The Sports Report: Mike Trout out at least six weeks with calf injury

Mike Trout
(Associated Press)

Howdy, I’m your host, Houston Mitchell. Let’s get right to the news.

Jack Harris on the Angels: Star center fielder Mike Trout is expected to miss six to eight weeks with a right calf strain he suffered Monday night, dealing a major blow to a team that has already dealt with several key injuries in the season’s opening two months.

“I’m really crushed about it,” Trout said.

This is the first time since 2018 that Trout has gone on the injured list, and will likely be only the second full season in his career he will miss more than 30 games (he played 114 games in 2017 after suffering a torn ligament in his thumb).

Mike Trout plays against the Boston Red Sox during the first inning of a baseball game.
Mike Trout
(Associated Press)

In 36 games this season, the three-time MVP was hitting .333 and leading the majors in on-base-percentage (.466) and OPS (1.090). He also had eight home runs and 18 RBIs.


“Not being able to go out there with the guys, that hurts the most,” Trout said. “The numbers obviously were great to start, but I want to be out there with the guys. It just sucks.”

Trout sustained the injury, which the team said is a Grade 2 strain, while running the bases in the first inning against the Cleveland Indians.

After drawing a walk in the bottom of the first and moving to second base on a wild pitch, Trout took off for third when Jared Walsh popped up with two out. About halfway to the bag, Trout appeared to pull up and run gingerly the rest of the way, limping to a stop as the inning ended.

“I knew it was bad when it happened,” said Trout, who described feeling a pop in his leg that felt like he’d been hit by a line drive.

“I got to the bag and said, ‘Man, something’s not right.’ ... It was a freak thing.”


Shohei Ohtani hits 14th home run, but Angels lose late to Cleveland


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Gavin Lux hits a grand slam.
(Gary Coronado / Los Angeles Times)

Jorge Castillo on the Dodgers: Yoshi Tsutsugo always wanted to play for the Dodgers. When he decided to leave Japan’s Yokohama Bay Stars for the major leagues after a decade and five All-Star seasons in 2019, he preferred them over the other interested teams interested in his services. It took another a year and a half, but he’s a Dodger after the roughest patch of his professional career.

The Dodgers acquired Tsutsugo from the Tampa Bay Rays on Saturday for a player to be named later or cash after the Rays designated him for assignment, essentially discarding him after he failed to adjust to major-league pitching in 288 plate appearances.

He made his debut at Dodger Stadium on Tuesday, starting in left field and batting seventh behind Albert Pujols in the Dodgers’ 9-1 win over the Arizona Diamondbacks. He became the third Japanese-born position player to ever play for the franchise, joining his manager Dave Roberts and Norihiro Nakamura.

The left-handed hitter walked in his first two plate appearances and finished 0 for 2. His new teammates supplied the production as the Dodgers improved to 24-18. Chris Taylor, starting at third base for the first time since 2019, went two for four with a walk and a two-run home run after not starting the previous two days because of right wrist soreness. Shortstop Gavin Lux busted the game open with a grand slam on an 0-2 pitch with two out in the seventh inning.

Julio Urías had exited minutes earlier after holding the Diamondbacks (18-25) to one run and three hits with eight strikeouts and no walks. He added a single at the plate. Blake Treinen relieved him in the seventh inning with two runners on base and induced a flyball to end the inning.


Stephen Curry
Stephen Curry
(Associated Press)

Dan Woike on the Lakers: Golden State Warriors guard Kent Bazemore could describe what was ahead for him, his team and his opponent Wednesday night.

“Bright lights,” he said.

It’s Stephen Curry and Draymond Green. It’s LeBron James and Anthony Davis. It’s Steve Kerr’s three coaching titles against Frank Vogel, who won the last one. It’s the Bay and L.A.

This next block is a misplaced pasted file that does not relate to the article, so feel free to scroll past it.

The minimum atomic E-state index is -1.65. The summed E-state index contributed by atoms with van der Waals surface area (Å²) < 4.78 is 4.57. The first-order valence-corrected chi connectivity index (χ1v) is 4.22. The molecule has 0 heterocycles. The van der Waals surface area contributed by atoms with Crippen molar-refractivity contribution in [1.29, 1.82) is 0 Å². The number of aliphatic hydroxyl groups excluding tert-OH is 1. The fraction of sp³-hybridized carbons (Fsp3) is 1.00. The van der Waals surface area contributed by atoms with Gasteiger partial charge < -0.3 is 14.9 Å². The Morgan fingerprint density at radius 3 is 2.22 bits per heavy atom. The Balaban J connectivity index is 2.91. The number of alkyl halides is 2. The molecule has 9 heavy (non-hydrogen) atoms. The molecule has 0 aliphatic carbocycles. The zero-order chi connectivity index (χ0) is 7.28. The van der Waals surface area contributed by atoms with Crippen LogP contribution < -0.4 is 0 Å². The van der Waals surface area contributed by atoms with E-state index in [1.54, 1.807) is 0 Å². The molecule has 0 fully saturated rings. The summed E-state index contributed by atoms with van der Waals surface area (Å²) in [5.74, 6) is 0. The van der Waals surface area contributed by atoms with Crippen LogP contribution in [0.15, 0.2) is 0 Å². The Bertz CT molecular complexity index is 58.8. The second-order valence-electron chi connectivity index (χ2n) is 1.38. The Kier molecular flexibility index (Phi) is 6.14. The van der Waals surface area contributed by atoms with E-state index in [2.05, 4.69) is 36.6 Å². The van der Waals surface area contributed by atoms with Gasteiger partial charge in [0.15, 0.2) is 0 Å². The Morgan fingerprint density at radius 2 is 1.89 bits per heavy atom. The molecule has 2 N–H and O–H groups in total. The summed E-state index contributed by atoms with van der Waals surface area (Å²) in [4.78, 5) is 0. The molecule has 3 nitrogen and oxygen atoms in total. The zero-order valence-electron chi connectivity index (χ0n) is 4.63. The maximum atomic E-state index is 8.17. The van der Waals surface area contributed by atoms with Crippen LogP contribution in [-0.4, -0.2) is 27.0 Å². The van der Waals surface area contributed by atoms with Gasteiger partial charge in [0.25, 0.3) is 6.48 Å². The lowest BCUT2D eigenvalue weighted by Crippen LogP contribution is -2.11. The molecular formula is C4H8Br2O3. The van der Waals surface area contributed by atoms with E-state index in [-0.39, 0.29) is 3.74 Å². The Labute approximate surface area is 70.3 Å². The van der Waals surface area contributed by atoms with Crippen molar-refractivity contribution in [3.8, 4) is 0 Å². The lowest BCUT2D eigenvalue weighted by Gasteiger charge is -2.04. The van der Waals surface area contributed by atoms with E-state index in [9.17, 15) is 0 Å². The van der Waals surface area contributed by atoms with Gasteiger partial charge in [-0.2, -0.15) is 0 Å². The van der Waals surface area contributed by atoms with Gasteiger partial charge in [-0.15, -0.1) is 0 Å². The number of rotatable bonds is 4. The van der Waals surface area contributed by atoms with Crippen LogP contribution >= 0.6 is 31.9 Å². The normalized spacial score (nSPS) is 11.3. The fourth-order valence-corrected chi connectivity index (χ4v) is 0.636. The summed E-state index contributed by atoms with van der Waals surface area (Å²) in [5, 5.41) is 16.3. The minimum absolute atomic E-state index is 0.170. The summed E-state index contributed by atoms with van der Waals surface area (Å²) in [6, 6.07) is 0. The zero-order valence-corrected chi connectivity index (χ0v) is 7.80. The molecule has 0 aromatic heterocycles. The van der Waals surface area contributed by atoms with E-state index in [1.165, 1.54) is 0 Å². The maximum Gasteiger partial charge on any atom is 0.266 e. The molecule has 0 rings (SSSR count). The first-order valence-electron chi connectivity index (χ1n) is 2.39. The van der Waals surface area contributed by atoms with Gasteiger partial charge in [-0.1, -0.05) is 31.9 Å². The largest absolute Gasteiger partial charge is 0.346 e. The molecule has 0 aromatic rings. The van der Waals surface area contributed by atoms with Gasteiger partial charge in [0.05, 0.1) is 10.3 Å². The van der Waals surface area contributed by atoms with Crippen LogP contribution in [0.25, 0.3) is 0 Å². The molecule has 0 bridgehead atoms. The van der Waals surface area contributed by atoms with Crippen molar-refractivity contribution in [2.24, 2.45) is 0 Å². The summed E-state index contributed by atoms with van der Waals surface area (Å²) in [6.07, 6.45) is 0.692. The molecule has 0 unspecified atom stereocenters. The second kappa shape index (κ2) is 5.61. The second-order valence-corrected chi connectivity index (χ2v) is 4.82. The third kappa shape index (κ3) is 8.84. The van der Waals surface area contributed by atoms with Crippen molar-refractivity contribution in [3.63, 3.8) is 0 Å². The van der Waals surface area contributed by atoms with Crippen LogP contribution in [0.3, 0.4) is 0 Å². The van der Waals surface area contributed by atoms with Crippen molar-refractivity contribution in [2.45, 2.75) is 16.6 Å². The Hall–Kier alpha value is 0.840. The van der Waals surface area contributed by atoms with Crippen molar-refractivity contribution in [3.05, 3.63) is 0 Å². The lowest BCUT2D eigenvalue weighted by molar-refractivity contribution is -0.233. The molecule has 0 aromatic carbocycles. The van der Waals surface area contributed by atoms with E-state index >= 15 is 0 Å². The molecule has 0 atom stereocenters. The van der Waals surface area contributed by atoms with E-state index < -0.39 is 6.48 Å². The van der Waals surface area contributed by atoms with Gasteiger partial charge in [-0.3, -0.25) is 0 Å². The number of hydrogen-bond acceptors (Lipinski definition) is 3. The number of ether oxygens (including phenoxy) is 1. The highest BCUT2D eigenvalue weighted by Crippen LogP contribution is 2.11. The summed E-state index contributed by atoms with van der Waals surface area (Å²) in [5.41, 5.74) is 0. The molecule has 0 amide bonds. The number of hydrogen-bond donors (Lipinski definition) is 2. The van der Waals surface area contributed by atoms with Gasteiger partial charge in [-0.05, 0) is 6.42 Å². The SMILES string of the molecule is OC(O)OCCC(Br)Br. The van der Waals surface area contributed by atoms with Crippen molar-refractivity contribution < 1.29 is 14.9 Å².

And the stakes are almost as high as possible — a win putting you in the playoffs; a loss knocking you to the edge of falling out of them.

We can ignore the technicalities of the NBA’s play-in tournament for a moment, the fact that these two teams are operating with a safety net. The loser of Wednesday’s game at Staples Center will have one more shot Friday to win their way into the first round of the playoffs.

But the randomness of this conceit, a single-game series between two of the league’s most recognizable faces and best players, is a dangerous situation, even if the Lakers are favored. The NBA might not have a better knockout puncher than Stephen Curry, a one-man scoring machine who is open even when he’s perfectly defended.

“He’s capable of winning by himself if he wants to,” Dennis Schroder said of Curry.

“We have appropriate fear,” added Kyle Kuzma.


Dan Loumena on the Clippers: The Clippers will open their first-round playoff series against Dallas on Saturday at home at 1:30 p.m. while the Lakers, who must qualify through the play-in tournament, would be on the road Sunday, according to a release of Game 1 schedules by the NBA on Tuesday.

The fourth-seeded Clippers will play the second of four games Saturday, with Brooklyn hosting the Boston Celtics and Miami traveling to Milwaukee in the early games from the Eastern Conference. Portland at Denver would be the nightcap in the West.

The seventh-seeded Lakers would open the first round Sunday at Phoenix if they defeat Golden State on Wednesday in the play-in tournament opener or at top-seeded Utah that day if they lose to the Warriors and beat the survivor of Memphis-San Antonio play-in game Friday.


Dylan Hernández on the Olympics: Several years ago, when Shohei Ohtani was playing in his home country, he was honored at an award show alongside Olympic gold medalist figure skater Yuzuru Hanyu.

When the presenter mentioned how they were both born in 1994, Ohtani acknowledged he wasn’t the most important athlete on stage.

“I think of myself [as] part of the Hanyu generation,” Ohtani said.

Because in ordinary times, the Japanese love the Olympics.

Be mindful of that when reading about polls showing that 60%-70% of Japanese people want the Tokyo Olympics to be canceled. Imagine how much has to be going wrong for them to want to call off an event they hold so dearly — one in their own country, no less.

This borders on madness, how the Olympics remain scheduled to start in less than 10 weeks.

Revelations on what is required to stage the Summer Games have simplified to the argument against them, as the Tokyo Olympics organizing committee is known to have requested the Japanese Nursing Assn. dispatch 500 nurses while asking 30 hospitals to admit infected athletes before other patients.